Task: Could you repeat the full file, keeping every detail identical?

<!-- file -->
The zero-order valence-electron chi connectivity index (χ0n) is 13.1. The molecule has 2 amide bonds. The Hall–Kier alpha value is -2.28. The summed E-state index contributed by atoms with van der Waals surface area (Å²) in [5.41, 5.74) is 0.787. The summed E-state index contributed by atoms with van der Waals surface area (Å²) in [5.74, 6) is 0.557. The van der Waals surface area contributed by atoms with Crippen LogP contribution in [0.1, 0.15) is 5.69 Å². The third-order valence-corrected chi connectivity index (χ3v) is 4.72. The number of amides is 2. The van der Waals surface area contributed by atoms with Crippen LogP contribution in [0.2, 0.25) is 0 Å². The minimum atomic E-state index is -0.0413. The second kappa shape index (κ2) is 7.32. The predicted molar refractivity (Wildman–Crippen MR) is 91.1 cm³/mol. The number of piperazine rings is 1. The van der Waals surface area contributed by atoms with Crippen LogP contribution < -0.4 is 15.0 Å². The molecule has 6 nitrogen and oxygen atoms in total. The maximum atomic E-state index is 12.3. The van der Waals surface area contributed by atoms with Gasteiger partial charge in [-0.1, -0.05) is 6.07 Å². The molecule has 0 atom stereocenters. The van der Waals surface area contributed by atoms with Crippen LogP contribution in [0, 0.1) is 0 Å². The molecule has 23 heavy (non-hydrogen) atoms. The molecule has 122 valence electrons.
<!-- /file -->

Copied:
The zero-order valence-electron chi connectivity index (χ0n) is 13.1. The molecule has 2 amide bonds. The Hall–Kier alpha value is -2.28. The summed E-state index contributed by atoms with van der Waals surface area (Å²) in [5.41, 5.74) is 0.787. The summed E-state index contributed by atoms with van der Waals surface area (Å²) in [5.74, 6) is 0.557. The van der Waals surface area contributed by atoms with Crippen LogP contribution in [0.1, 0.15) is 5.69 Å². The third-order valence-corrected chi connectivity index (χ3v) is 4.72. The number of amides is 2. The van der Waals surface area contributed by atoms with Crippen LogP contribution in [0.2, 0.25) is 0 Å². The minimum atomic E-state index is -0.0413. The second kappa shape index (κ2) is 7.32. The predicted molar refractivity (Wildman–Crippen MR) is 91.1 cm³/mol. The number of piperazine rings is 1. The van der Waals surface area contributed by atoms with Crippen LogP contribution < -0.4 is 15.0 Å². The molecule has 6 nitrogen and oxygen atoms in total. The maximum atomic E-state index is 12.3. The van der Waals surface area contributed by atoms with Gasteiger partial charge in [-0.1, -0.05) is 6.07 Å². The molecule has 0 atom stereocenters. The van der Waals surface area contributed by atoms with Crippen LogP contribution in [0, 0.1) is 0 Å². The molecule has 23 heavy (non-hydrogen) atoms. The molecule has 122 valence electrons.